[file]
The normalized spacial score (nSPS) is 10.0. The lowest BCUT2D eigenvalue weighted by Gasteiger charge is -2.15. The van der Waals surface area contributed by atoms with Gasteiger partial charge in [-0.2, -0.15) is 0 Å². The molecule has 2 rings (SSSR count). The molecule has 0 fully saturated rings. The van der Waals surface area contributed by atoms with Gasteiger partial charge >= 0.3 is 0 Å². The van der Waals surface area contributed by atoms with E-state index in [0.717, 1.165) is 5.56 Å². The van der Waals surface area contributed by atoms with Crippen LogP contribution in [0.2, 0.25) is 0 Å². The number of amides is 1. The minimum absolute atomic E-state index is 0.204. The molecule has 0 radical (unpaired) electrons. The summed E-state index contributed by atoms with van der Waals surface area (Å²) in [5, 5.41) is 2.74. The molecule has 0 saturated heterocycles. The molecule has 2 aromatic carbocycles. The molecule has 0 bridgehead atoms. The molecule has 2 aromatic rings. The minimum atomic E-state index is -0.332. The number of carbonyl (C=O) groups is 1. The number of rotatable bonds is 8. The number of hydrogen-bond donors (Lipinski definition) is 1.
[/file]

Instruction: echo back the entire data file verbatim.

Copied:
The normalized spacial score (nSPS) is 10.0. The lowest BCUT2D eigenvalue weighted by Gasteiger charge is -2.15. The van der Waals surface area contributed by atoms with Gasteiger partial charge in [-0.2, -0.15) is 0 Å². The molecule has 2 rings (SSSR count). The molecule has 0 fully saturated rings. The van der Waals surface area contributed by atoms with Gasteiger partial charge >= 0.3 is 0 Å². The van der Waals surface area contributed by atoms with E-state index in [0.717, 1.165) is 5.56 Å². The van der Waals surface area contributed by atoms with Crippen LogP contribution in [0.2, 0.25) is 0 Å². The number of amides is 1. The minimum absolute atomic E-state index is 0.204. The molecule has 0 radical (unpaired) electrons. The summed E-state index contributed by atoms with van der Waals surface area (Å²) in [5, 5.41) is 2.74. The molecule has 0 saturated heterocycles. The molecule has 2 aromatic carbocycles. The molecule has 0 bridgehead atoms. The molecule has 2 aromatic rings. The minimum atomic E-state index is -0.332. The number of carbonyl (C=O) groups is 1. The number of rotatable bonds is 8. The number of hydrogen-bond donors (Lipinski definition) is 1.